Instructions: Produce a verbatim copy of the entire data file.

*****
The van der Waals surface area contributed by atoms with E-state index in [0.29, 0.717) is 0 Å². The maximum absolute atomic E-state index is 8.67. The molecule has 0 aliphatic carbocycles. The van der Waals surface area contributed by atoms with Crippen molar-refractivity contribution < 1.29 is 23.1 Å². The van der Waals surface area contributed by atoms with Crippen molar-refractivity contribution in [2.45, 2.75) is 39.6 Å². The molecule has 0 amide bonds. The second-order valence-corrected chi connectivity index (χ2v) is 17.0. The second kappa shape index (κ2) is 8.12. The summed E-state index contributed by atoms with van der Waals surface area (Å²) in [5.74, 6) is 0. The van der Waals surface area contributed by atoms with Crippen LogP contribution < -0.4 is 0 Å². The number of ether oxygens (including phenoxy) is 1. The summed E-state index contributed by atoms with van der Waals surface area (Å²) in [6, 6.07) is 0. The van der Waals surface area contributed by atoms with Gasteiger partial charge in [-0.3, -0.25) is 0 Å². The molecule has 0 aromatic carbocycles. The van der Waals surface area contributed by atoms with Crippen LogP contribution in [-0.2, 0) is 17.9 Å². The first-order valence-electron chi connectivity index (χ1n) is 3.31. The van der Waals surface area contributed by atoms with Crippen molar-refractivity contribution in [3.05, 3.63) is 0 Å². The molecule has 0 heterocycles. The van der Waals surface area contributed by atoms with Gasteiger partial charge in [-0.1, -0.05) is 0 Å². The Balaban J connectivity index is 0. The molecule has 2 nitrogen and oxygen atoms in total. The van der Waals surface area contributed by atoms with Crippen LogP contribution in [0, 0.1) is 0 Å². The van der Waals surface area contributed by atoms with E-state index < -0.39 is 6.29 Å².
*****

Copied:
The van der Waals surface area contributed by atoms with E-state index in [0.29, 0.717) is 0 Å². The maximum absolute atomic E-state index is 8.67. The molecule has 0 aliphatic carbocycles. The van der Waals surface area contributed by atoms with Crippen molar-refractivity contribution < 1.29 is 23.1 Å². The van der Waals surface area contributed by atoms with Crippen molar-refractivity contribution in [2.45, 2.75) is 39.6 Å². The molecule has 0 amide bonds. The second-order valence-corrected chi connectivity index (χ2v) is 17.0. The second kappa shape index (κ2) is 8.12. The summed E-state index contributed by atoms with van der Waals surface area (Å²) in [5.74, 6) is 0. The van der Waals surface area contributed by atoms with Crippen LogP contribution < -0.4 is 0 Å². The number of ether oxygens (including phenoxy) is 1. The summed E-state index contributed by atoms with van der Waals surface area (Å²) in [6, 6.07) is 0. The van der Waals surface area contributed by atoms with Gasteiger partial charge in [-0.3, -0.25) is 0 Å². The molecule has 0 aromatic carbocycles. The van der Waals surface area contributed by atoms with Crippen LogP contribution in [-0.2, 0) is 17.9 Å². The first-order valence-electron chi connectivity index (χ1n) is 3.31. The van der Waals surface area contributed by atoms with Crippen molar-refractivity contribution in [3.05, 3.63) is 0 Å². The molecule has 0 heterocycles. The van der Waals surface area contributed by atoms with Gasteiger partial charge in [-0.1, -0.05) is 0 Å². The Balaban J connectivity index is 0. The molecule has 2 nitrogen and oxygen atoms in total. The van der Waals surface area contributed by atoms with Crippen LogP contribution in [0, 0.1) is 0 Å². The van der Waals surface area contributed by atoms with E-state index < -0.39 is 6.29 Å².